Animal Jurisprudence

by Liza Lester, ESA communications officer.

Stouffer grizz Yellowstone 1974

Face of a grizzly bear (North American brown bear, Ursus arctos horribilis); M Stouffer, 1974 courtesy of the National Park Service.

AFTER co-authoring a 2005 paper imagining “Re-wilding  North America” with giant Bolson tortoises, camels, horses, cheetahs, elephants and lions, Harry Greene received a lot of hate mail. Corresponding ecologists hated the idea of deliberate transcontinental introductions of any kind. The plan smacked of impractical, dangerous, hubris and many ecologists didn’t buy African elephants and Asian camels as suitable stand-ins for their large North American cousins of 13,000 years ago. They didn’t see why recreating the Pleistocene communities predating human arrival should be a goal at all. For his part, Greene would like to know why the wilderness of 1492 is sacrosanct.

But the killer criticism, Greene said, is that “if people won’t tolerate wolves and grizzlies, they surely won’t tolerate elephants and lions.” We have outsourced the risks of large predators to developing nations, he told the scientists gathered for ESA’s conference on Emerging Issues last February.” This is what I call ‘no lions in my backyard’. We want Tanzanians to pay the price of continuing to have lions on earth.”

Some of his fellow conference-goers were heard to mutter, I’m sorry Harry, but I don’t want a lion in my backyard.

People don’t want the smaller, shyer North American mountain lions in their backyards either. As cougars reclaim the hills and mountains of the American West, they wander into the expanding bedroom communities of Seattle, Sacramento, Phoenix and Los Angeles. Scary news stories result. Big predators won’t stay inbounds of parks and wilderness areas, and so are bound to encounter human homes, farms and rangelands.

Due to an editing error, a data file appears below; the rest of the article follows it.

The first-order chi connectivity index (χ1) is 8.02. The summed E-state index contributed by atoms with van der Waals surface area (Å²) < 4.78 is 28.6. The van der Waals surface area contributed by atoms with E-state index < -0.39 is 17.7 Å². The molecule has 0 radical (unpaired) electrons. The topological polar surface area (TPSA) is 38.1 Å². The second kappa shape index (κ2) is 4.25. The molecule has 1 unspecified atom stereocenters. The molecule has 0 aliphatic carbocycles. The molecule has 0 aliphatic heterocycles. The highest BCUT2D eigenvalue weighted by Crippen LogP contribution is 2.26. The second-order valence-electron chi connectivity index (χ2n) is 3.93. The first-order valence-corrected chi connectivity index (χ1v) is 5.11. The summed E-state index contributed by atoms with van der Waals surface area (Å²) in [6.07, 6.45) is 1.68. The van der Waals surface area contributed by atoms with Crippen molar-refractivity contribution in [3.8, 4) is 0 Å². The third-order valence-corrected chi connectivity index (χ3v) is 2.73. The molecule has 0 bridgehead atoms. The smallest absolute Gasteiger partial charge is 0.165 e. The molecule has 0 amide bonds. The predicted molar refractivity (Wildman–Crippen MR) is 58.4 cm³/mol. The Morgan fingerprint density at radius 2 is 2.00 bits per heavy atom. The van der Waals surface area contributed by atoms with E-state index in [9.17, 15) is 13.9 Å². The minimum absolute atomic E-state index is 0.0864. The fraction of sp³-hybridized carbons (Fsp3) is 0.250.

The successful reintroduction of wolves and grizzlies in Yellowstone National Park has come with a significant backlash from local communities – a combination concerns about the safety of people and livestock, the preservation of elk and deer herds, and ingrained cultural antipathy to dangerous competitors. Calls for ending federal Endangered Species protections these big predators have been increasing in volume.

In the Great Lakes region, the United State Fish and Wildlife Service (USF&W) removed the grey wolf from Endangered Species Act protection last January. The comment period for delisting the wolf in Wyoming ends tomorrow, May 16th. USF&W delisted Yellowstone area grizzly bears (aka American Brown Bears) in 2007, but a federal district court reinstated the bears in 2009 after challenges from the Greater Yellowstone Coalition, and the reinstatement held up in appeals in the Fall of 2011. The delisting is stayed for the next two years, while wildlife biologists study changes in grizzly food sources (particularly the whitebark pine, dwindling under a beetle epidemic).

Bear-human relations suffered a setback in 2011 after two deadly encounters in Yellowstone, the first fatal maulings in the park since 1986.  A female bear was implicated in both deaths. Park managers gave her the benefit of the doubt in the first incident, assuming she acted to defend her cubs. After traces of her presence were found on the second victim, whose ravaged body showed signs of having been cached for later consumption, they grew nervous. No one is sure if bears become habituated to humans as prey – and no one wants to do the experiment to find out. They killed the bear and shipped her cubs off to Grizzly & Wolf Discovery Center, a non-profit in West Yellowstone, Montana.

Jessica Grose chronicled the 2011 deaths in a long feature for Slate Magazine, framing the story as a judicial proceeding, with witnesses, crime scene investigations, and a trial, of sorts. Park officials take an unusually understanding view of bear behavior, declining to kill them for acting out their bear natures. The case hinged on deciding what kinds of human encounters are “natural” for a grizzly bear. Defending cubs is seen as natural, understandable, defensible. Stalking humans for food is not.

Not everyone is comfortable with bears behaving naturally. Some Rockies residents don’t see why they should have to learn to live with old enemies, and would rather see the wilderness defanged.

“When you work in Africa and you get out of a van, you’re always wary, and you’re sometimes terrified. It’s not something we typically have to put up with here,” said Greene. Persuading Americans to embrace that thrill may be rather an uphill battle.

Don’t feed the animals, by Carol Vinzant, 18 June, 2010.

Author: Liza Lester

ESA's Communications Officer came on board in the fall of 2011 after a Mass Media Science and Engineering fellowship with AAAS and a doctorate in Molecular and Cellular Biology at the University of Washington.

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